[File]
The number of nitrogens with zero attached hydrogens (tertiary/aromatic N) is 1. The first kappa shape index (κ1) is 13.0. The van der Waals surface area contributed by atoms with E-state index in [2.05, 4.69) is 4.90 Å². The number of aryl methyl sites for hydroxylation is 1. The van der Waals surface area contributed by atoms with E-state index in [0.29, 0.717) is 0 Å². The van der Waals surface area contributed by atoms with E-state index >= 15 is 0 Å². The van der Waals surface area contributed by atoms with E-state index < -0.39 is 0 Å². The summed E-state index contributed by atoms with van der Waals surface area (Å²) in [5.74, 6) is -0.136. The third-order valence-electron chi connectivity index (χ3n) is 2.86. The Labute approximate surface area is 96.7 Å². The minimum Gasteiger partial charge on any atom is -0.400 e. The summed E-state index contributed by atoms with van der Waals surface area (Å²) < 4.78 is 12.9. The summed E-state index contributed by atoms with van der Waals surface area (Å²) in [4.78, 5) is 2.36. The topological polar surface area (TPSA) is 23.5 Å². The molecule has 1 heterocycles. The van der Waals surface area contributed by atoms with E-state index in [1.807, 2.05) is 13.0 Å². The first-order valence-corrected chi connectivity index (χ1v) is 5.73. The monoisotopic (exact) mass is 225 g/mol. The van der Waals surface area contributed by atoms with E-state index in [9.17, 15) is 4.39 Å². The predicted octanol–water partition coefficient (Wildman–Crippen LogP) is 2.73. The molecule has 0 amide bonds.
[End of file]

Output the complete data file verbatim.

The number of nitrogens with zero attached hydrogens (tertiary/aromatic N) is 1. The first kappa shape index (κ1) is 13.0. The van der Waals surface area contributed by atoms with E-state index in [2.05, 4.69) is 4.90 Å². The number of aryl methyl sites for hydroxylation is 1. The van der Waals surface area contributed by atoms with E-state index in [0.29, 0.717) is 0 Å². The van der Waals surface area contributed by atoms with E-state index >= 15 is 0 Å². The van der Waals surface area contributed by atoms with E-state index < -0.39 is 0 Å². The summed E-state index contributed by atoms with van der Waals surface area (Å²) in [5.74, 6) is -0.136. The third-order valence-electron chi connectivity index (χ3n) is 2.86. The Labute approximate surface area is 96.7 Å². The minimum Gasteiger partial charge on any atom is -0.400 e. The summed E-state index contributed by atoms with van der Waals surface area (Å²) < 4.78 is 12.9. The summed E-state index contributed by atoms with van der Waals surface area (Å²) in [4.78, 5) is 2.36. The topological polar surface area (TPSA) is 23.5 Å². The molecule has 1 heterocycles. The van der Waals surface area contributed by atoms with E-state index in [1.807, 2.05) is 13.0 Å². The first-order valence-corrected chi connectivity index (χ1v) is 5.73. The monoisotopic (exact) mass is 225 g/mol. The van der Waals surface area contributed by atoms with E-state index in [9.17, 15) is 4.39 Å². The predicted octanol–water partition coefficient (Wildman–Crippen LogP) is 2.73. The molecule has 0 amide bonds.